March 13, 2006
CORN: EXPORTS, STOCKS, AND ACREAGE
As expected, the USDA increased the forecast of 2005-06 marketing year exports of corn in the March 10 report. U.S.exports are now projected at 1.9 billion bushels, 50 million more than projected last month and 86 million more than exported last year.
Based on large weekly export sales since the second week of January, some had expected the USDA to increase the export projection by more than 50 million bushels. Export sales during the eight weeks ended March 2, 2006 totaled 437 million bushels. Sales during that eight week period last year totaled only 246 million bushels. Based on the USDA's weekly Export Sales report, U.S. export commitments for the 2005-06 marketing year totaled 1.326 billion bushels as of March 2. Of that total 364 million bushels had not yet been shipped. The total is 135 million larger than commitments of a year ago and unshipped sales are up 98 million bushels.
USDA estimates of exports, however, are not the estimates that are ultimately reflected in the marketing year supply and consumption balances published by the USDA. Census Bureau figures are used as the official estimates in those reports. For the 2005-06 marketing year, Census Bureau export estimates are available through January 2006, the first 5 months of the year. While USDA estimates indicated that cumulative exports through January were 6 million bushels larger than the total of last year, Census Bureau figures indicated that the cumulative total was 8 million bushels smaller than that of a year ago. The difference of 14 million bushels is not large, but may be one reason that the USDA did not increase the marketing year total as much as expected. Still, the robust pace of export sales suggests that exports for the year might still exceed 1.9 million bushels by 20 or 25 million bushels.
The pace of domestic consumption of corn during the second quarter of the 2005-06 marketing year (December 2005 through February 2006) will be revealed in the USDA's March 1 Grain Stocks report to be released on March 31. The quarterly pattern of feed and residual use of corn is not consistent from year to year. Last year, for example, 61.55 percent of the total feed and residual use for the year occurred in the first half of the year. In the 4 years prior to that, first half use as a percentage of the total for the year was in a very narrow range of 63.7 to 64.5 percent. The average for those 4 years was 64 percent. If use this year is following a "typical" pattern and use is on track to reach the USDA projection of 6 billion bushels for the year, use during the second quarter should have been near 1.6 billion bushels, about equal to that of a year ago.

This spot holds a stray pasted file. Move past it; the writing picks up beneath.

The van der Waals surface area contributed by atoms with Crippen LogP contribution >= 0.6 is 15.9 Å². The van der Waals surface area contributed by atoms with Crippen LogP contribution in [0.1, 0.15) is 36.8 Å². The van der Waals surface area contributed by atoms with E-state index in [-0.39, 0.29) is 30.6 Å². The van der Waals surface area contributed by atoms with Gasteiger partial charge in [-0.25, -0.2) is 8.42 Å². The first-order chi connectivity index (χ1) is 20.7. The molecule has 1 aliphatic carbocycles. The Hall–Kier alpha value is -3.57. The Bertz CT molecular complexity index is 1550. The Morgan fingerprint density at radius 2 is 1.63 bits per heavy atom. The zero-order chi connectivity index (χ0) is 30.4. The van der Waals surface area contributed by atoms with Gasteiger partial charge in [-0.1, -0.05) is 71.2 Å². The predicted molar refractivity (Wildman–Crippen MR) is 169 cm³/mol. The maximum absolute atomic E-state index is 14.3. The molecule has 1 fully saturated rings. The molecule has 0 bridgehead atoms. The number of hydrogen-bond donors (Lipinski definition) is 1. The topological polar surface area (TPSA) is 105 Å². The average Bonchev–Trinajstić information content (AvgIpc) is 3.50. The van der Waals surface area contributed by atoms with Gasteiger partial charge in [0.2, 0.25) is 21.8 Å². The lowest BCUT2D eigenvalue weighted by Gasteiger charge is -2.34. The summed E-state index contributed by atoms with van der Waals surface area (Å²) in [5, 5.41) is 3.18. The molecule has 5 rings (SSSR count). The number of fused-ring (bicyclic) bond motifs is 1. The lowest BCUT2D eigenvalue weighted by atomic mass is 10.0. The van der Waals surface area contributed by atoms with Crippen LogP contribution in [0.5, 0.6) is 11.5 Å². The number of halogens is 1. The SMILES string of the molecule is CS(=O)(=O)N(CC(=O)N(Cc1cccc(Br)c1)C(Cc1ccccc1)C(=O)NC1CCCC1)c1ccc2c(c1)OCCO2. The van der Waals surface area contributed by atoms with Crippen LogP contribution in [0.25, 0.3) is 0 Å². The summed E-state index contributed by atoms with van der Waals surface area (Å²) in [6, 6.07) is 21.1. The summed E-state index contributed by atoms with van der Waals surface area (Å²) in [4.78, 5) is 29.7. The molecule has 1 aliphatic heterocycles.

The quarterly pattern of domestic processing uses of corn is much more consistent than the quarterly pattern of feed and residual use. Over the past 5 years, use during the first half of the marketing year has ranged from 47.2 to 47.7 percent of the total for the year. The average was 47.5 percent. If use this year is following a normal seasonal pattern and use is on track for reaching the USDA projection of 2.985 billion bushels, use during the second quarter should have totaled about 727 million bushels, 90 million more than during the same quarter last year.
Based on Census Bureau estimates through January and the USDA Export Sales reports for February, second quarter corn exports were likely near 485 million bushels. Use for all purposes during the quarter should have been near 2.812 billion bushels based on USDA projections of use for the year and assuming typical seasonal consumption patterns. Use at that level projects to March 1 U.S. corn stocks of about 7 billion bushels, about 240 million larger than the inventory of a year ago.
The USDA will also release its annual Prospective Plantings report on March 31. Most private analysts are forecasting a significant increase in total planted acreage of all crops in 2006 compared to plantings in 2005. Expectations for corn, however, are for a marginal decline in acreage. Those expectations seem to be centering on a decline of 1.5 to 1.7 million acres, or about 2 percent. Planted acreage of wheat, cotton and especially soybeans is expected to exceed acreage planted in 2005. As pointed out before, with such a large surplus of soybeans in the U.S. and the world, it is a little surprising that the markets are not aggressively discouraging an increase in soybean acreage.
If 80.1 million acres of corn are planted in 2006, about 72.8 million acres would likely be harvested for grain. A trend yield near 150 bushels, then, would produce a 2006 crop of 10.92 billion bushels. Corn consumption during the 2006-07 marketing year is expected to increase in all three categories, particularly domestic processing as ethanol production expands. Use this year will be near 10.9 billion bushels and could expand to 11.5 billion next year. It appears that U.S. corn stocks at the end of the 2006-07 marketing year could be reduced to about 1.75 billion bushels, under current production and consumption expectations. An inventory at that level would project to a 2006-07 marketing year average farm price of about $2.15 per bushel. The futures market currently reflects a 2006-07 marketing year average farm price of about $2.50.
Issued by Darrel Good
University of Illinois